The Supreme Court’s recent ruling in Students for Fair Admissions v. Harvard outlaws consideration of race in university admissions. The decision overturns years of precedent permitting race to be a factor in a holistic admissions process. The decision inaccurately equates diversity efforts with historic racism against Blacks, and unfortunately promises to further divide the nation concerning the value of diversity.
By Philip M. Berkowitz and Johane Severin | July 19, 2023
A well-to-do executive recently lamented in conversation that his Princeton-educated daughter, a partner at a Big Four accounting firm who had received perfect scores on her SATs, had not been admitted into Yale’s graduate business school. She wasn’t accepted, he said, because of Yale’s diversity programs. His daughter’s spot, he claimed, had gone to a less qualified, minority applicant.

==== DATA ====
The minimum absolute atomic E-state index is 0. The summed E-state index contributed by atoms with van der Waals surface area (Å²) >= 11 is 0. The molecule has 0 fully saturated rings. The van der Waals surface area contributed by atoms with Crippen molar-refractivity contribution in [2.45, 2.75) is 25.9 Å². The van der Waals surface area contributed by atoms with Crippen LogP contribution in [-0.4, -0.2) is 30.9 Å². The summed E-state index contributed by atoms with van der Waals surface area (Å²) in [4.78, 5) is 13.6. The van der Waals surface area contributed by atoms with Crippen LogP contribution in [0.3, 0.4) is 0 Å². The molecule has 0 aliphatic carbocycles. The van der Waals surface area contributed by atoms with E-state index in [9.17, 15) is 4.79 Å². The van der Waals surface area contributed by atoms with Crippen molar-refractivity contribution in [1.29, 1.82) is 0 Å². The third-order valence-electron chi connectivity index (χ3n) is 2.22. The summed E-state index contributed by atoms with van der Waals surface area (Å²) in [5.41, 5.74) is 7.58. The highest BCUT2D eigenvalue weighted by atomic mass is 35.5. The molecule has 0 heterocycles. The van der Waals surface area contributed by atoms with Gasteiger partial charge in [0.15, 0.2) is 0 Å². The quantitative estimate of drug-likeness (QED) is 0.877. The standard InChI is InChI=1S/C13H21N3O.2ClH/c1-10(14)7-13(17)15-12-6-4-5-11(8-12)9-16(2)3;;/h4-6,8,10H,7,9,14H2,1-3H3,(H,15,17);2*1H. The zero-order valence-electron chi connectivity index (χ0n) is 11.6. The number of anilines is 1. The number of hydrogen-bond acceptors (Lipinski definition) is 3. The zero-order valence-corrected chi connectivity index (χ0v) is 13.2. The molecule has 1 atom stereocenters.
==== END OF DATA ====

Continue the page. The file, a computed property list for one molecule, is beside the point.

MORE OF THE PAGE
As she was denied entry into Yale, where, one wondered, had his daughter received her MBA? To what school had she been relegated by this injustice? His answer: Wharton. Well, good gracious.
Which leads me to the Supreme Court’s decision in Students for Fair Admissions, Inc. v. President and Fellows of Harvard College [2023 WL 4239254 (2023)], which effectively overturned decades of precedent by concluding that any consideration of race as a factor in university admissions is unlawful discrimination and making the point numerous times that any consideration of race in favor of a Black applicant necessarily trammels on the rights of white applicants.
The court concluded that any consideration of race in the admissions process is per se “pernicious” and unlawful.